Suggested steps to overcome guilt
Step 1: You can recognize the role guilt is playing in your life by choosing a current problem and answering the following questions in your journal:
a . What problem is currently troubling me?
b . Who is responsible for the problem?
c . Whose problem is it, really?
d . What did I do to make this problem worse for myself?
e . How much guilt do I feel about this problem?
f . How much does the guilt I experience exaggerate or exacerbate my problem?
g . If I felt no more guilt what would my problem look like then?
If the answer to question ``g'' is that your problem can be solved by reducing guilt, go to Step 2.
Step 2: Redefine your problem with the absence of guilt as an issue.
In answering the questions in Step 1 you recognized that guilt was preventing resolution of the problem. To redefining your problem, answer the following questions in your journal:
How insurmountable is the problem?
Is this problem an interpersonal or intrapersonal problem?
If it is interpersonal: Can I help the other person and myself to set aside guilt and resolve this problem?
If it is intrapersonal: Can I set aside guilt or the fear of it and resolve this problem?
Does this problem have more than one solution? Can others and myself experience satisfaction, comfort, and resolution with a minimum of debilitating guilt?
Whose problem is it, really?
Is it my problem or another(s)?
Am I taking on another's responsibility?
Am I trying to keep another from experiencing pain, hardship, or discomfort?
Step 3: If the problem is really someone else's, give the problem back to the person(s) to solve and to deal with.
If the problem is yours, go to Step 4.
Step 4: You must confront the real or imagined guilt or fear of guilt preventing you from either handing the problem back to the person(s) whose problem it really is (Step 3) or from handling the problem on your own. Consider the following:
a . What fears are blocking me at this moment from taking the steps I need to resolve this problem?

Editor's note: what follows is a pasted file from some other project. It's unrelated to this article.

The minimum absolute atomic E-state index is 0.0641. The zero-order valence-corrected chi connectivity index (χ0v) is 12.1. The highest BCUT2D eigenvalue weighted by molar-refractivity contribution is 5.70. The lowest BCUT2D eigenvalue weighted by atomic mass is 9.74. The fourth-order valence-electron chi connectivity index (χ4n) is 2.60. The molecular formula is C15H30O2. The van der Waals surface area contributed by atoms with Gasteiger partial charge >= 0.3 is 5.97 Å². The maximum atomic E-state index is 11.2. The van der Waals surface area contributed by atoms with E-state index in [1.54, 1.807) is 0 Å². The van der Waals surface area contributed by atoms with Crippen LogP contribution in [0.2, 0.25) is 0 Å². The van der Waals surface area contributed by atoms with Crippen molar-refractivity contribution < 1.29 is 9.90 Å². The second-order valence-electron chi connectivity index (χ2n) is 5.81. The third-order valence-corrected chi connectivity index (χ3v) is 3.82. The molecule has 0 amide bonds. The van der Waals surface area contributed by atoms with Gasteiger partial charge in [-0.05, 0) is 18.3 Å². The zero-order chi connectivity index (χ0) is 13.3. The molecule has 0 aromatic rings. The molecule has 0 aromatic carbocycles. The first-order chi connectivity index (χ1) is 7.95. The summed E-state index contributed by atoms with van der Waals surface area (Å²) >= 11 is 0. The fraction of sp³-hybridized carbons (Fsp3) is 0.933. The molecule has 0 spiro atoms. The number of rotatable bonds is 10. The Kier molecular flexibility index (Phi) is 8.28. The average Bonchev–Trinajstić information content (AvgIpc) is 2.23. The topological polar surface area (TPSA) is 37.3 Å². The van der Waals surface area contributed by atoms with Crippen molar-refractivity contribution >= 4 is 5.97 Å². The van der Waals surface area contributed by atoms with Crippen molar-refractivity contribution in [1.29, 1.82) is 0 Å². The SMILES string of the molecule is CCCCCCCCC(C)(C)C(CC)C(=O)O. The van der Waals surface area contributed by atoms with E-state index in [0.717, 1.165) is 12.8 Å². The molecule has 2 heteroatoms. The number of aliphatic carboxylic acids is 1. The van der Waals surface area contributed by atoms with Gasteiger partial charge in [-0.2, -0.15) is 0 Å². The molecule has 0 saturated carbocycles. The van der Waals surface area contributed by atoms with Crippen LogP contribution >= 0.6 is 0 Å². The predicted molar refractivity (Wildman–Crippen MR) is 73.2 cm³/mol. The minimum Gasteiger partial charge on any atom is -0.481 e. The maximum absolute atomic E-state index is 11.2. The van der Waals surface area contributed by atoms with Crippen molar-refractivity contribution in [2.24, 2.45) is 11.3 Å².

b . What are the irrational beliefs behind these fears?
c . Refute the irrational beliefs using the steps given in the ``Handling Irrational Beliefs'' section two in Tools for Personal Growth.
d . Initiate a program of self-affirmation as presented in the "Self-Affirmations'' section 3 in Tools for Personal Growth..
e . Use an imagery scenario with ``guilt'' as an object you packaged in a nice box. It is brought to a mountain top and thrown off a cliff for good.
f . Affirm for yourself that:
You deserve to solve this problem.
You deserve to be good to yourself
You deserve to have others be good to you, too!
Step 5: If your guilt is not resolved after completing Steps 3 and/or 4, return to Step 1 and begin again
Sort of like your step 4, I have had people write it down, read over it to make sure that they really own it.
There is something about combining the physical and the not-physical when ridding your self of any pain.
Thanks! is this your's or did you find it somewhere? Would it be alright to make it up into a print out to give to some of my clients. I deal with a lot of rape survivors and guilt is a giant wall to healing.
Just a thanks for posting this link...I've been busy printing all the pages while I'm at work-it really has alot of great info on it. AND the prints big enough I can actually see it hahaha